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Debt Handling - Debt Consolidation: Pluses And Minuses

Many of us discover one day that we've accrued more debt than we're capable of paying back. That can be a real problem, and lead to a downward spiral of extra charges, penalty fees, and additional costs that make it even harder to pay things off.

One of the most common suggestions for getting out of this trap is using a debt consolidation service. For thousands of people, this has been a way to get things under control.

However, it's important to understand that there are pluses and minuses to this, just like any other service. You need to learn about them if you're going to decide whether or not debt consolidation is going to work for you.

Step one is understanding what debt consolidation really is. At it's most basic, it's just a simple thing. You gather all sources of debt into one, so you make just one payment to just one agency.

However, for that to help, you're going to need to do several things at once. After all, one bill of a hundred dollars, one of twenty-five and one of fifty paid to three creditors is the same amount as two hundred twenty five dollars paid to just one. If you use online payment, you don't even have to send out three checks, so paying is relatively easy.

To allow debt consolidation to help you, the total monthly payment has to go down, the net interest must be reduced, or the amount you own in total must decrease. Whether these things happen depends on which kind of consolidation you're using and who you're working with.

If you're lucky, which doesn't happen much, all three occur. Most commonly, the monthly payment goes down, however. This makes things a lot easier, since you'll be more able to pay on a regular basis.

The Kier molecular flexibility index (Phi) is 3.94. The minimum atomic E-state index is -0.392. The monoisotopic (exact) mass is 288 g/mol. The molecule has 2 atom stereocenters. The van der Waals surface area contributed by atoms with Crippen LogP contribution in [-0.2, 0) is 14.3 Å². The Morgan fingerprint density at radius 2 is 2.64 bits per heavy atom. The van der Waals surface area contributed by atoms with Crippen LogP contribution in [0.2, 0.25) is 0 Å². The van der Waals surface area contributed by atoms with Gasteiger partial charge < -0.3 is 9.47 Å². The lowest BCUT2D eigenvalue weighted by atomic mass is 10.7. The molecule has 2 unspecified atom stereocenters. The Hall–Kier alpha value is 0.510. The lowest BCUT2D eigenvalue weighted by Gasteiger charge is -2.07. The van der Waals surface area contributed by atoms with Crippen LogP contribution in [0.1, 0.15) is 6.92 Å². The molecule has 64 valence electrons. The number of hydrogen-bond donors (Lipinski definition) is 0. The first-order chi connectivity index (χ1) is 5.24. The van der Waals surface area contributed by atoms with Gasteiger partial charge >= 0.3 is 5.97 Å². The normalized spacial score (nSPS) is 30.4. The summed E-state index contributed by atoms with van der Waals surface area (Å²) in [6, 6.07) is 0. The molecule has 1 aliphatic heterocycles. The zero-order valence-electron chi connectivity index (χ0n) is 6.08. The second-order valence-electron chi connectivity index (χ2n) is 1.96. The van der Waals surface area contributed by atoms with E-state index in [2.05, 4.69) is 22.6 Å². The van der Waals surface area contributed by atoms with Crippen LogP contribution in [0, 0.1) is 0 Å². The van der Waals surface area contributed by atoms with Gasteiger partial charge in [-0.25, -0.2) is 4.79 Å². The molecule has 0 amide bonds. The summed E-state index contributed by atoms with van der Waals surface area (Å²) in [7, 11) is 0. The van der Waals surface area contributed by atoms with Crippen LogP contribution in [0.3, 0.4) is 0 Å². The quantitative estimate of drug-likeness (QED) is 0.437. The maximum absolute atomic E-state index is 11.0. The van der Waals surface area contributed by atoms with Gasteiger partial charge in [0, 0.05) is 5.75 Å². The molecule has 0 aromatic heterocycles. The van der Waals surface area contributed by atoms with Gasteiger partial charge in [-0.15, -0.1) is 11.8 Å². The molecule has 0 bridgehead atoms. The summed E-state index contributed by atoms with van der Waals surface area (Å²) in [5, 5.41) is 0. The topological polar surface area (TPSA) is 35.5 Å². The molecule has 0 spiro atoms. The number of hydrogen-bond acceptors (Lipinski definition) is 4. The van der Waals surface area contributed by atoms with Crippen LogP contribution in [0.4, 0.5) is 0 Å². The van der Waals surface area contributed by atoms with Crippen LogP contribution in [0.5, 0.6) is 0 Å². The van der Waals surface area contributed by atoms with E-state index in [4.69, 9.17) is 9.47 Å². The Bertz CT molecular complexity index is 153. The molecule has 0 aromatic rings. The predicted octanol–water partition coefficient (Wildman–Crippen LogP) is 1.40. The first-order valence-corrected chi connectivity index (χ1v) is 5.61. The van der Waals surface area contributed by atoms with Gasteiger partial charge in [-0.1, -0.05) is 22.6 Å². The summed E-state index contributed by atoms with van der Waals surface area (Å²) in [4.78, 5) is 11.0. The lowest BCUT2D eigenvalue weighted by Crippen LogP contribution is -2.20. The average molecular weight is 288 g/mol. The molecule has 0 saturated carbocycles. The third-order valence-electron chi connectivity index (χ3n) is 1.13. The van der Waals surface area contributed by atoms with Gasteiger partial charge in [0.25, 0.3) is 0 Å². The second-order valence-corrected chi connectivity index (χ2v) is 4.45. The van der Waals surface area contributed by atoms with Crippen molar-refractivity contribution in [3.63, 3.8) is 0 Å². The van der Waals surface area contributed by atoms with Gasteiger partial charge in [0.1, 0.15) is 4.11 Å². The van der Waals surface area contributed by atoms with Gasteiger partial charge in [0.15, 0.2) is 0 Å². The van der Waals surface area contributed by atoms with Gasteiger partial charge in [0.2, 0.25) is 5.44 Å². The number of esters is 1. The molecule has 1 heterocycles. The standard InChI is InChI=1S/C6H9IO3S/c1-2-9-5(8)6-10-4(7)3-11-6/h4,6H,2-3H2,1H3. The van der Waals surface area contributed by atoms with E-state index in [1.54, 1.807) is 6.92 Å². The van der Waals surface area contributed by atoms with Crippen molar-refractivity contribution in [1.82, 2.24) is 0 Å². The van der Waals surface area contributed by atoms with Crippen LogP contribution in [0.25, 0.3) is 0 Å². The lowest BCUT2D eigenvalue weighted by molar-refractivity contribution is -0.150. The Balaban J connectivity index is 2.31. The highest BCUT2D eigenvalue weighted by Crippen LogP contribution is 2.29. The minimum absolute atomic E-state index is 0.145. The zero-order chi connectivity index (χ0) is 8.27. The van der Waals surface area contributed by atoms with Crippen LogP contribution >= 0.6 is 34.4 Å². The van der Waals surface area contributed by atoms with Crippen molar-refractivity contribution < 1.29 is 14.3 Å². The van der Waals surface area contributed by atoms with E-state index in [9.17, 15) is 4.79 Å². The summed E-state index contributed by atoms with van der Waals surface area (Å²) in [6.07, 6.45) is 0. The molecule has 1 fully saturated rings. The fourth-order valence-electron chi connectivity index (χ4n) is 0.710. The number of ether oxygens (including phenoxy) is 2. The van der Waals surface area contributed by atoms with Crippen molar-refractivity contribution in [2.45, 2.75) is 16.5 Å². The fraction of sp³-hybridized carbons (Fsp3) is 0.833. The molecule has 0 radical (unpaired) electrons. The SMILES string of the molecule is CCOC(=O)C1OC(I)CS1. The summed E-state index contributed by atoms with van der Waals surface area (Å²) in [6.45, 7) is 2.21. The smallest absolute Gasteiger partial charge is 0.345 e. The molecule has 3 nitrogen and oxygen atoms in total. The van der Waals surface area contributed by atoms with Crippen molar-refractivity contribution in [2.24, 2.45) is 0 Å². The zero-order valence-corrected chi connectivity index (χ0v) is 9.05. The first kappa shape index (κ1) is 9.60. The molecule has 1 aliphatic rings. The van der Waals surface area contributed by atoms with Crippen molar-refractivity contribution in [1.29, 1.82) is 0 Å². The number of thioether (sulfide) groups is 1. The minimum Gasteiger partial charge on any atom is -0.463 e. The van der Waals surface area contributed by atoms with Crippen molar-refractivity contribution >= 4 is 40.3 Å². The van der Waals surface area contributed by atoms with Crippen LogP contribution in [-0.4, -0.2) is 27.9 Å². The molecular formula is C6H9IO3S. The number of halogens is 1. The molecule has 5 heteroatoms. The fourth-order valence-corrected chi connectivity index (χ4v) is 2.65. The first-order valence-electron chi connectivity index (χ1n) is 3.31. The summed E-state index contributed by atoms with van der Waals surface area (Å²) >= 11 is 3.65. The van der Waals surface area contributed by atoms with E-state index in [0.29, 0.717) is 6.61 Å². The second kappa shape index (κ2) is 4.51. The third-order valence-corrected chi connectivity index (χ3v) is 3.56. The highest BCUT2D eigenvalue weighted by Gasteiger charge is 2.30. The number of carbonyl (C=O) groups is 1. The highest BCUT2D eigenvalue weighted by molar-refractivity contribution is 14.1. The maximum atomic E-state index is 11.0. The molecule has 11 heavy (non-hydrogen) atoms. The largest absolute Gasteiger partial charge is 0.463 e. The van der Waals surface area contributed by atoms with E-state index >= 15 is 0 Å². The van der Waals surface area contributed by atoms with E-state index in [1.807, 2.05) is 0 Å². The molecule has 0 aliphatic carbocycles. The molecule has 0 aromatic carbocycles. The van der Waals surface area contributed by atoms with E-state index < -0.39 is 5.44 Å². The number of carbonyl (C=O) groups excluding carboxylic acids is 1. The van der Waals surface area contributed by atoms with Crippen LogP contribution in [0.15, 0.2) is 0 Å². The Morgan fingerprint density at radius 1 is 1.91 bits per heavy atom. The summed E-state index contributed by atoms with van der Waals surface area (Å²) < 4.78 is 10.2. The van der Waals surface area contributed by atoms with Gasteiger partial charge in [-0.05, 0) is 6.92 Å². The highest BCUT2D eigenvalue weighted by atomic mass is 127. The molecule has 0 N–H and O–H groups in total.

That keeps you from heaping up more interest and more late charges, in addition to what you already owe. You can take the time to relax, since you'll be able to easily meet your obligations without making too many sacrifices.

Of course, if your monthly payment goes too low, you could end up inadvertantly getting into more debt. If you feel like you've got a lot of money to spare, you might start acting like you don't owe a thing. While it's not healthy to worry all the time, it's a good idea to stay concerned and committed to getting rid of your debt.

Unfortunately, the majority of consolidation plans lower the payment by extending the life of the loan, which means you'll pay more interest in the long run. This is fair, since you owe the money.

However, some lenders will settle for less if they believe they're more likely to actually be repaid that way. Try negotiating a lower settlement, then make the agreed payments on a consistent monthly basis.

Losing debt is a lot like losing weight. It's a difficult process that requires a lot of commitment and some big changes in your life, especially if you want it to stay away.